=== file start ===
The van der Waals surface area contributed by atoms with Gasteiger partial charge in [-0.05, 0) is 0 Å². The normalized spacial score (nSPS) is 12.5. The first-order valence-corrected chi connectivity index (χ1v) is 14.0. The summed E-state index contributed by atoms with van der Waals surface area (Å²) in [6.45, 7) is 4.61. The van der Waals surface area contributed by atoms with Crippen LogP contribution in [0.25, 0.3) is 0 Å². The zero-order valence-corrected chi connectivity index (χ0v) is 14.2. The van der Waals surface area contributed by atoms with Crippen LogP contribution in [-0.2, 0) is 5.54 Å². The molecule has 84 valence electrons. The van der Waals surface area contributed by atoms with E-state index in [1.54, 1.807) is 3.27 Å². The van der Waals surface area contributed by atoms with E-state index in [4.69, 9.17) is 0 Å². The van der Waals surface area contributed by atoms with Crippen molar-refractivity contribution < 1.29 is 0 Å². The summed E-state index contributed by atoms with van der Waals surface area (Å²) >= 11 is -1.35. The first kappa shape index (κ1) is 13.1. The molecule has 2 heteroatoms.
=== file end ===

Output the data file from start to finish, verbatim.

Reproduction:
The van der Waals surface area contributed by atoms with Gasteiger partial charge in [-0.05, 0) is 0 Å². The normalized spacial score (nSPS) is 12.5. The first-order valence-corrected chi connectivity index (χ1v) is 14.0. The summed E-state index contributed by atoms with van der Waals surface area (Å²) in [6.45, 7) is 4.61. The van der Waals surface area contributed by atoms with Crippen LogP contribution in [0.25, 0.3) is 0 Å². The zero-order valence-corrected chi connectivity index (χ0v) is 14.2. The van der Waals surface area contributed by atoms with Crippen LogP contribution in [-0.2, 0) is 5.54 Å². The molecule has 84 valence electrons. The van der Waals surface area contributed by atoms with E-state index in [1.54, 1.807) is 3.27 Å². The van der Waals surface area contributed by atoms with E-state index in [4.69, 9.17) is 0 Å². The van der Waals surface area contributed by atoms with Crippen molar-refractivity contribution < 1.29 is 0 Å². The summed E-state index contributed by atoms with van der Waals surface area (Å²) >= 11 is -1.35. The first kappa shape index (κ1) is 13.1. The molecule has 2 heteroatoms.